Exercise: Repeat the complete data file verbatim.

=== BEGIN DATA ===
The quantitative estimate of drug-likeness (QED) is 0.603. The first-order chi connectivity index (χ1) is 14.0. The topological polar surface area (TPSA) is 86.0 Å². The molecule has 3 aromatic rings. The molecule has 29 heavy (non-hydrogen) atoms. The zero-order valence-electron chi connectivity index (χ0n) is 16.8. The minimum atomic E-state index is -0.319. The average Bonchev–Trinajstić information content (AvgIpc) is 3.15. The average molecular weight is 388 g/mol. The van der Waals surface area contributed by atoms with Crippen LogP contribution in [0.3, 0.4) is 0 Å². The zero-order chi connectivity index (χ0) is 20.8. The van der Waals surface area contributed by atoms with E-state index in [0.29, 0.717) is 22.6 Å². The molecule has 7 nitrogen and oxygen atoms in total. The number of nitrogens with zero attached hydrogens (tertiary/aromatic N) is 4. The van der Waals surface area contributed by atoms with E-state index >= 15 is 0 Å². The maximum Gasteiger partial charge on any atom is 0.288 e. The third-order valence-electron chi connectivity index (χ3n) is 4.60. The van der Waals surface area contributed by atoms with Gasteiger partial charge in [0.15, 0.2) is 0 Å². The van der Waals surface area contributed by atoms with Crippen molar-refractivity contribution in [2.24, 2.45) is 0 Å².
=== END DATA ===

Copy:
The quantitative estimate of drug-likeness (QED) is 0.603. The first-order chi connectivity index (χ1) is 14.0. The topological polar surface area (TPSA) is 86.0 Å². The molecule has 3 aromatic rings. The molecule has 29 heavy (non-hydrogen) atoms. The zero-order valence-electron chi connectivity index (χ0n) is 16.8. The minimum atomic E-state index is -0.319. The average Bonchev–Trinajstić information content (AvgIpc) is 3.15. The average molecular weight is 388 g/mol. The van der Waals surface area contributed by atoms with Crippen LogP contribution in [0.3, 0.4) is 0 Å². The zero-order chi connectivity index (χ0) is 20.8. The van der Waals surface area contributed by atoms with E-state index in [0.29, 0.717) is 22.6 Å². The molecule has 7 nitrogen and oxygen atoms in total. The number of nitrogens with zero attached hydrogens (tertiary/aromatic N) is 4. The van der Waals surface area contributed by atoms with E-state index >= 15 is 0 Å². The maximum Gasteiger partial charge on any atom is 0.288 e. The third-order valence-electron chi connectivity index (χ3n) is 4.60. The van der Waals surface area contributed by atoms with Gasteiger partial charge in [0.15, 0.2) is 0 Å². The van der Waals surface area contributed by atoms with Crippen molar-refractivity contribution in [2.24, 2.45) is 0 Å².